Most of us are familiar with the statistics: One in 35 women die from breast cancer each year. It is the second leading cause of cancer-related death in women. In 2011, 230,480 cases of invasive breast cancer and 57,650 cases of noninvasive breast cancer were diagnosed in women, according to the American Cancer Society.1 In light of these statistics, if you treat women in your practice, some of your patients are likely to have or have survived breast cancer. Advanced practice nurses have a responsibility to not only know how to screen and move patients toward the appropriate specialists—if we are not functioning in the specialist’s role—but to also educate ourselves as well as our patients. Therefore, we must maintain our knowledge of current treatment options and follow-up.

Fairly new to the treatment options for breast cancer is partial breast irradiation (PBI). PBI delivers radiation directly to the tumor via a balloon temporarily implanted in the breast, called an afterloading catheter (ALC). This article provides a brief overview of breast radiation therapy and a more in-depth discussion of PBI using an ALC.


Dating back more than 100 years to the mid-19th century, the radical mastectomy, or en bloc removal of the breast as performed by William Halstead, MD, has been the gold standard of care.2 However, the question became, “Does the entire breast need to be removed to effectively treat breast cancer?” In 1971, the National Surgical Adjuvant Breast and Bowel Project (NSABP) asked that question. Trial B-04 found that after 25 years there was no significant difference in survival in patients who underwent mastectomy compared with those who underwent less extensive surgery.3

The NSABP also investigated total mastectomy versus lumpectomy with clear margins versus lumpectomy plus whole breast irradiation (WBI) in trial B-06. While there was no significant difference in overall survival, 20-year follow-up showed a cumulative incidence of ipsilateral recurrence in the lumpectomy plus WBI cohort of 14.3%, whereas ipsilateral recurrence in the lumpectomy alone group was 39.2%.3,4 Therefore, the standard of care became, and still is, lumpectomy followed by WBI for invasive ductal carcinoma.


Whole breast irradiation is as it says. External beam radiation is delivered to the entire affected breast, and in certain circumstances, the axillary region is also included. This typically encompasses one treatment a day for 5 consecutive days over 5 to 6 weeks. Hypofractionation, administering a larger dose per day over a shorter period of time, has been investigated and found to be as effective as conventional schedules in diminishing the possibility of recurrence.5,6 One such study from Ontario, Canada, reviewed the 10-year local recurrence and cosmesis in women with invasive breast cancer who underwent breast-conservation surgery in which pathology showed clear margins and axillary lymph nodes were negative.7 After random assignment, the women received either 5 weeks of radiotherapy to a dose of 50 Gray (5,000 cGy) versus 3 weeks of radiotherapy to 42.5 Gray (4,250 cGy). Whelan and colleagues found the 5-week cohort had a 10-year recurrence rate of 6.7% and good cosmesis in 71.3% of patients compared with 10-year recurrence rate of 6.2% and good cosmesis in 69.8% of patients in the 3-week cohort.8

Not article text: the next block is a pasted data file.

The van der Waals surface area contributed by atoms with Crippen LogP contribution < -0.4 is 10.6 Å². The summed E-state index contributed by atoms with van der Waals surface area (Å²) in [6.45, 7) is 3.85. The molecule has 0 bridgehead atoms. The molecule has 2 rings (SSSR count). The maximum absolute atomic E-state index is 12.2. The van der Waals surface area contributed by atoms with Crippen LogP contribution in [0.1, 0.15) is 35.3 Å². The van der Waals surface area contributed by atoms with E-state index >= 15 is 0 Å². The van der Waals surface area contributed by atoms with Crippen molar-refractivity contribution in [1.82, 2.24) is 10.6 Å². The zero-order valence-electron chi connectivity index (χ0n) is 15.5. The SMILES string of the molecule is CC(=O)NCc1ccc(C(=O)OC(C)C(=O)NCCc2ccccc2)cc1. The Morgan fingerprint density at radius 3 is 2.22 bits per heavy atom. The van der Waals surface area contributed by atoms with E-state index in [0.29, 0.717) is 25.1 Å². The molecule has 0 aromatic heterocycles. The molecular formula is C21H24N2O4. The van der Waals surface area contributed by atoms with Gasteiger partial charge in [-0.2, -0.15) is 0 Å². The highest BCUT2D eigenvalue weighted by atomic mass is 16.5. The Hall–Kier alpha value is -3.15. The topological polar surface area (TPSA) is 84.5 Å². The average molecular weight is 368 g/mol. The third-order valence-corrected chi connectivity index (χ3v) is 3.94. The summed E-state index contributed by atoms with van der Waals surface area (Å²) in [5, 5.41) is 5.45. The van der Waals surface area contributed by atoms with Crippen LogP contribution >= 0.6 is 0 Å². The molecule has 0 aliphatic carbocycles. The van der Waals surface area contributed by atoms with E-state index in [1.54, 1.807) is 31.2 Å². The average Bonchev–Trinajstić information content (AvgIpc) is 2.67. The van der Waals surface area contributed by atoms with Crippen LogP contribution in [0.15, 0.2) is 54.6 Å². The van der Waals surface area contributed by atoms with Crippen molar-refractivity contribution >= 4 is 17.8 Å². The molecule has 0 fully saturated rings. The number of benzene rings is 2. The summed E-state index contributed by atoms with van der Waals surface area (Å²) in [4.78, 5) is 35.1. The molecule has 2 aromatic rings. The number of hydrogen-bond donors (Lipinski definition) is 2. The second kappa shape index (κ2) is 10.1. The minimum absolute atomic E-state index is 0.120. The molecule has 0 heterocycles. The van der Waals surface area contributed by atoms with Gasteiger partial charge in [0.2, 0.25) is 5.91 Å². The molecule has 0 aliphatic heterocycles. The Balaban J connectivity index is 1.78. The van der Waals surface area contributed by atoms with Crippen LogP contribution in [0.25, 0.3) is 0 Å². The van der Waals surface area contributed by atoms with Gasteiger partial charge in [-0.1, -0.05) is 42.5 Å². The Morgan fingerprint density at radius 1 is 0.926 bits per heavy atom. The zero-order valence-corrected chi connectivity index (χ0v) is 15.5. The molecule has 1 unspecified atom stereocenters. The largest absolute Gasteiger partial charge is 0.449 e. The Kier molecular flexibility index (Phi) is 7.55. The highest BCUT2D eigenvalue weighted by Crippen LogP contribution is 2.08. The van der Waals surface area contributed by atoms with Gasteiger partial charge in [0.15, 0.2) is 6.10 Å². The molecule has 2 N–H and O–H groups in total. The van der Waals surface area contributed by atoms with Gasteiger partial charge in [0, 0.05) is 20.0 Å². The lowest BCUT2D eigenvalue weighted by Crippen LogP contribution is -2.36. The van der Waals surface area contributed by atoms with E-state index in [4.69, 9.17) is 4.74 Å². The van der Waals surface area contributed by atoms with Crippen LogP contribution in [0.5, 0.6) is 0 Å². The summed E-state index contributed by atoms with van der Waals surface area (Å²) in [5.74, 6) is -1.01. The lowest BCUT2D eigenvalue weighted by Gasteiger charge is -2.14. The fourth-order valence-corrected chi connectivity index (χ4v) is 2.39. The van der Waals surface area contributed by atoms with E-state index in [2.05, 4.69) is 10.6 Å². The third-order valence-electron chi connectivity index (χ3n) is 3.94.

Time has shown that most treatment failures or disease recurrences occur in the vicinity of the original tumor.7,9 In fact, Polgár and colleagues point out that among women with a nonlobular cancer, stage T1N0-N1mi (single micrometastasis), no extensive intraductal component, and negative surgical margins who did not undergo radiation and recurred, 80% of cases were in the original tumor bed area.10 Therefore, a major value to radiating the breast would be to eradicate residual disease in the tumor bed rather than occult disease elsewhere.

Treating only the affected breast tissue was not only an intriguing idea, but a logical hypothesis. Emerging patterns, however, pointed to selection of a specific population for partial breast irradiation. For example, recurrence after 10 years appeared to be related to margin clearance as well as tumor burden in the area of the margin. Reports indicated that local failure was associated with younger age at diagnosis, no tamoxifen use, and negative estrogen receptor status.11

Partial breast irradiation can be accomplished via external beam radiation or brachytherapy, which is the introduction of a radioactive source into a cavity or body area. Brachytherapy is administered via low-dose-rate (LDR) or high-dose-rate (HDR) therapy. Low-dose rate involves implanting a sealed radioactive source in the breast tissue where it remains for the entire treatment period (eg, 4 days). This approach requires hospitalization to maintain radiation precautions and significant skill on the part of the radiation oncologists and physics department, as there are typically multiple catheters placed to house the radiation sources.

High-dose rate therapy involves placing an apparatus, such as an afterloading catheter, that houses the radioactive source; but, the radioactive source is in the catheter for a short period of time (7 to 15 minutes, twice a day for 4 or 5 days). This approach can be managed on an outpatient basis because the source is removed after each treatment, thus radiation precautions are needed only during the time the radioactive source is in the ALC. Several studies found that partial breast radiation HDR brachytherapy had similar outcomes (contralateral failure, excellent cosmesis, ipsilateral failure, relapse-free survival) compared with WBI at 5, 7, and 10 years, in a defined population of women.7,10,12,13